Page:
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All the President's Men (1976)

"The Washington Post" reporters Bob Woodward and Carl Bernstein uncover the details of the Watergate scandal that leads to President Richard Nixon's resignation.

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(book), (book) | 1 more credit »
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2,846 ( 66)

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Won 4 Oscars. Another 13 wins & 21 nominations. See more awards »

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Cast

Cast overview, first billed only:
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Bookkeeper
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Penny Fuller ...
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Foreign Editor
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Frank Wills
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Arresting Officer #1
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Storyline

In the run-up to the 1972 elections, Washington Post reporter Bob Woodward covers what seems to be a minor break-in at the Democratic Party National headquarters. He is surprised to find top lawyers already on the defense case, and the discovery of names and addresses of Republican fund organizers on the accused further arouses his suspicions. The editor of the Post is prepared to run with the story and assigns Woodward and Carl Bernstein to it. They find the trail leading higher and higher in the Republican Party, and eventually into the White House itself. Written by Jeremy Perkins {J-26}

Plot Summary | Plot Synopsis

Taglines:

The most devastating detective story of the century! See more »


Certificate:

PG | See all certifications »

Parents Guide:

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Details

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Release Date:

9 April 1976 (USA)  »

Also Known As:

Todos los hombres del presidente  »

Box Office

Budget:

$8,500,000 (estimated)
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Company Credits

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Technical Specs

Runtime:

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Color:

(Technicolor)

Aspect Ratio:

1.85 : 1
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Did You Know?

Trivia

Star Jason Robards received all of his Academy Award nominations for playing real-life people: Benjamin C. Bradlee in All the President's Men (1976), Dashiell Hammett in Julia (1977), and Howard Hughes in Melvin and Howard (1980). Robards won for the first two films but not the third. Each of these three Oscar nominations was in the Best Actor in a Supporting Role category. See more »

Goofs

When Bernstein is interviewing Judy Hobeck she says that in a 2 day period, 6 million dollars came in. When Woodward and Bernstein were going over the notes of the interview, Bernstein says that in a 6 day period, 6 million dollars came in. See more »

Quotes

[first lines]
[first lines including archive footage]
Walter Cronkite: Now here comes the president's helicopter, Marine Helicopter Number One, landing on the plaza on the east side of the east front of the Capitol.
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Crazy Credits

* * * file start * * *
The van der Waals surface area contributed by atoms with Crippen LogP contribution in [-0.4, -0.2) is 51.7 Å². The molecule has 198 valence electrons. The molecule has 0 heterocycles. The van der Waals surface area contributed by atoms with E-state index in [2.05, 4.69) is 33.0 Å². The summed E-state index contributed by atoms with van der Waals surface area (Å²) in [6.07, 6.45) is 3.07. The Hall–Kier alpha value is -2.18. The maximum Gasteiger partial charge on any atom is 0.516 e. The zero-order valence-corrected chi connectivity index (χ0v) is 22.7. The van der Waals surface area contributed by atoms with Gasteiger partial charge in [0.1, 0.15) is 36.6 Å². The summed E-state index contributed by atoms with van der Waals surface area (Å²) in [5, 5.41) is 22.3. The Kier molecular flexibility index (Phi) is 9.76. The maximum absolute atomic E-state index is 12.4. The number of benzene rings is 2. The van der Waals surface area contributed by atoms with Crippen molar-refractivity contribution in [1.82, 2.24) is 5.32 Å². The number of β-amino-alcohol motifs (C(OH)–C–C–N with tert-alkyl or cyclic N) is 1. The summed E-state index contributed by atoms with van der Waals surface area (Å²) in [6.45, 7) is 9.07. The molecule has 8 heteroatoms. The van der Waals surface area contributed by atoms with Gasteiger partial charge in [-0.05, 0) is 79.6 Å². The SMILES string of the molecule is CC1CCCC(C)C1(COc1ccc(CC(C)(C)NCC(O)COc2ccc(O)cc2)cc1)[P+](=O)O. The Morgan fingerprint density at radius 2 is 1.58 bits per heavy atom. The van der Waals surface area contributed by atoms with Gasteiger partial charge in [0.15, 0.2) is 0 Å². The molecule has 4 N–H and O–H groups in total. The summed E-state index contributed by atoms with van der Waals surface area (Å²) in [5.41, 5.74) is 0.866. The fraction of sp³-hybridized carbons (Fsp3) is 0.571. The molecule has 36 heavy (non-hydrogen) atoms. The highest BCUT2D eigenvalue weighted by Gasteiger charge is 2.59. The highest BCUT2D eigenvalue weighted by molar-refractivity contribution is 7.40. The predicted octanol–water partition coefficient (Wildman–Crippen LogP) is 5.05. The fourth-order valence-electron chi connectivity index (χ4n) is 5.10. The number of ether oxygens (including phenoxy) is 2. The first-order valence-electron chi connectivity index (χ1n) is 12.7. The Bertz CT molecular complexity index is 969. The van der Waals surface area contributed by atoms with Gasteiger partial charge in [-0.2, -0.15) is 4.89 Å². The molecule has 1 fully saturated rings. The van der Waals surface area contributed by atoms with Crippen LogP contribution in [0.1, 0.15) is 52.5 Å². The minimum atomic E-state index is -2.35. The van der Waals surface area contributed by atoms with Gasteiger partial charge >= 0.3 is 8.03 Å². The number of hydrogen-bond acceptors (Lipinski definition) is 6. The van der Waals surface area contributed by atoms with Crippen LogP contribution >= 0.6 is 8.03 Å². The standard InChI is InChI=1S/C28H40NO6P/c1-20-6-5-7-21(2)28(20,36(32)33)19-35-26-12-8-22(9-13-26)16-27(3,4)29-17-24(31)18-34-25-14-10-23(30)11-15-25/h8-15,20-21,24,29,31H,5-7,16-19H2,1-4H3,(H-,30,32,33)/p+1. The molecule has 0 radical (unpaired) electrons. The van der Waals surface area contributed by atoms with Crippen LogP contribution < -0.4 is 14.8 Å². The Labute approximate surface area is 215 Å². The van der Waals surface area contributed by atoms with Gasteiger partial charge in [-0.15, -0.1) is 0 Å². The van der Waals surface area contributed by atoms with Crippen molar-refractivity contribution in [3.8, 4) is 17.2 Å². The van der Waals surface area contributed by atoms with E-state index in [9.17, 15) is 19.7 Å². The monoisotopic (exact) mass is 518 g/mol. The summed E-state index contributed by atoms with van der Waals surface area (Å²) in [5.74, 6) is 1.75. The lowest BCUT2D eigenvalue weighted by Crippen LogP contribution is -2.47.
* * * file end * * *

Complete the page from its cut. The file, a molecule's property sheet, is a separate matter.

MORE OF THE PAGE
The opening Warner Bros. Zooming \\' logo is in black and white. See more »

Connections

Referenced in Trading Places (1983) See more »

Soundtracks

Concerto in C for two trumpets
(RV 537)
Written by Antonio Vivaldi
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Frequently Asked Questions

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User Reviews

 
Exciting Investigative Journalism
28 May 2003 | by (Whistler, BC, Canada) – See all my reviews

Rating: 9 out of 10. Directed by Alan Pakula. Robert Redford does a great job playing the role of journalist Bob Woodward. The more talented Dustin Hoffman gives an excellent performance as Carl Bernstein. I once heard that this movie is a good guide for 'how-to' and 'how-not-to' conduct investigative journalism.

The two journalists team up right after the Watergate burglars get arrested. They follow their own clues, but these tips only lead to dead ends, the puzzle is complicated. However, these Watergate burglars seem to be linked to the Republican Party and possibly to the White House.

Alan Pakula does an incredible job of keeping the movie suspenseful and intriguing. As the story progresses, the viewer feels deeply involved in how these two journalists uncover the conspiracy. The contrast between the two main characters adds to the movie. Redford as Woodward has a relaxed and charming approach, while Hoffman as Bernstein is more persistent and sometimes daring.

Woodward has a White House contact played by Hal Holbrook named 'Deep Throat' that he meets in 'Cloak and Dagger' style in a dark undercover parking lot, we never see his face clearly and he speaks in a rough rasping voice. 'Deep Throat' provides Woodward information in an indirect manner and keeps the journalists on the right track. This type of informant character has been replicated many times over in suspense movies and TV, especially on the TV series 'The X-Files'.

Jason Robarbs as Bill Bradlee, editor of 'The Washington Post' performs remarkably as boss of the newspaper. Constantly reminding Woodward and Bernstein to find good solid evidence, but he also gets frustrated when none of the informants will go on the record with what they know. Robarbs won the Best Supporting Actor Oscar for this role.

I never get bored with watching this movie. If you have not seen it before, treat yourself to a viewing.


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